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So That Happened: Let’s Discuss Green Book’s Best Picture Win

The Academy Shocked Viewers by Dropping a Best Picture Bombshell: Green Book

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“I thought I was courtside at the Garden and the ref made a bad call.”

— Oscar-winning director Spike Lee on Green Book’s Best Picture win.

It’s rare that people have such harsh feelings towards a feel-good movie. But Green Book, from comedy filmmaker Peter Farrelly, is a rare type of film.

The Academy of Motion Picture Arts and Sciences is an archaic American institution. And a much of its voting body still upholds the Academy’s archaic values. But the times they are a changin’. These days (some) moviegoers demand films representative of the world we live in right now. Green Book awkwardly straddles the line between Oscar-voters’ historical preferences and the sea of change sweeping through the industry. It’s a film that voices liberal sensibilities by kowtowing to an audience that, to put it lightly, isn’t woke. And regardless of where you stand on the picture, Green Book makes a fascinating case-study. So, let’s discuss why.

Detractors claim that Green Book is a problematic film that glosses over the ugliness of America’s racial tension. They say it plays fast and loose with the facts surrounding its central character Don Shirley’s life. And people argue it’s a throwback to the inoffensive pablum that Oscar-voters ate up before the #OscarsSoWhite era. Think of movies like The Blind Side (2009), The Help (2011), and Driving Miss Daisy (1989). This line of thinking argues that Green Book is crafted to make white viewers feel good about themselves because they watched it. It’s the cinematic equivalent of saying, “I can’t be racist because I have a black friend.”

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People in the movie’s camp point out that Green Book is a well-made movie. It features striking cinematography, classic pop music, tight editing, and funny writing. And most importantly, the supernova-level charisma of its two stars, Viggo Mortensen and Mahershala Ali. The men anchor the film with two memorable performances. People often say that an actor is so good they would pay to watch them read the phone book. Mortensen and Ali are two such actors, and as far as material goes, Green Book ain’t no phone book.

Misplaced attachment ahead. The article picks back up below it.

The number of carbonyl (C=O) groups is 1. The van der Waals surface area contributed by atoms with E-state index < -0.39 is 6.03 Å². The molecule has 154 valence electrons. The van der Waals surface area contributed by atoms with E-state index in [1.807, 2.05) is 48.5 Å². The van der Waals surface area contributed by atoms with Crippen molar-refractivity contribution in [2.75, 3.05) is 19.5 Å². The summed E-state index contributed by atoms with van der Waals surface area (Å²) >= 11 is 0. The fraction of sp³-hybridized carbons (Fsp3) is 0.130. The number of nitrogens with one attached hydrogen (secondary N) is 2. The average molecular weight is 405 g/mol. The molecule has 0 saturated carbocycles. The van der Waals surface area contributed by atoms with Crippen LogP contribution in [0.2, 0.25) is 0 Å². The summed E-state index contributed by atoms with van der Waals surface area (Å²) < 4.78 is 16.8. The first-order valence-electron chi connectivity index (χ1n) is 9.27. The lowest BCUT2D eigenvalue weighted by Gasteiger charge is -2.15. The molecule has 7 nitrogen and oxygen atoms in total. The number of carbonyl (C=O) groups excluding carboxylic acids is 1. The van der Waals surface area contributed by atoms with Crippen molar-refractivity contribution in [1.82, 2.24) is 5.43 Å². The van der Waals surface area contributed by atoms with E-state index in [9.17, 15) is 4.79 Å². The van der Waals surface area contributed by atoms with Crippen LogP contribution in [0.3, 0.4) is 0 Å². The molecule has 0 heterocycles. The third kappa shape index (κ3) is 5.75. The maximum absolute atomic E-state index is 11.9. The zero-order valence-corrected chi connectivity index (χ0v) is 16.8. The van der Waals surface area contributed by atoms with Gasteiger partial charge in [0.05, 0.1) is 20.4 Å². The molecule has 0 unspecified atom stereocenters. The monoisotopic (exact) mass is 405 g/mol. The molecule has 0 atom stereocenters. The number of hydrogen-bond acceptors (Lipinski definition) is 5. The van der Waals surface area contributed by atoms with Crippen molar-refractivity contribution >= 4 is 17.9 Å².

Unlike BlacKkKlansman or even Black Panther, Green Book doesn’t offer a deep dive into the heart of racial tension, and always stops short of rubbing viewers faces in the ugliness of America’s race problem. And these factors are features and not bugs. They’re what makes the film so damn watchable. Green Book’s formula appeals to the broadest possible base, but in doing so, it becomes a watered-down social commentary. Whereas Spike Lee uses his films to stand on a soapbox and shout painful truths through a megaphone, Green book wags its finger and says, “Tsk, tsk, tsk.”

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Here’s the thing, though. Green Book is the type of movie that many Americans must watch to reach a point where we don’t need more movies like Green Book. Films like Roma and Moonlight are unassailable masterpieces. But they only reach a fraction of the audience as movies like Green Book. And even if you somehow forced sheltered viewers to watch insightful, heart-wrenching, and complex stories, they’re not ready for such painful truths to be laid out bare. As hard as it is to accept, some people must slowly work up a tolerance. That’s because the truth hurts.

The conversation shouldn’t be about Green Book’s artistic merits or how tone-deaf it is. We need movies like Green Book to reach a specific audience. The real problem happens when Hollywood only churns out these types of films. The tragedy comes from Green Book overshadowing the Moonlights and the Romas of the world. Fortunately, the compassionate and enlightened movies will still be here waiting for people once they level up their wokeness.

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I’m not saying we shouldn’t challenge moviegoers with difficult stories. But forcing BlacKkKlansman, Roma, or even 12 Years a Slave on unprepared moviegoers is like taking someone who can’t swim and throwing them in the ocean. Some people must begin in the kiddie pool and inch their way over to the deep end. Critics are angry because they see Green Book, as the social commentary equivalent of the kiddie pool. These days, it feels like we’re all on a sinking ship and it pains me that so few of us can swim.

For a full list of last night’s winners and losers click here.

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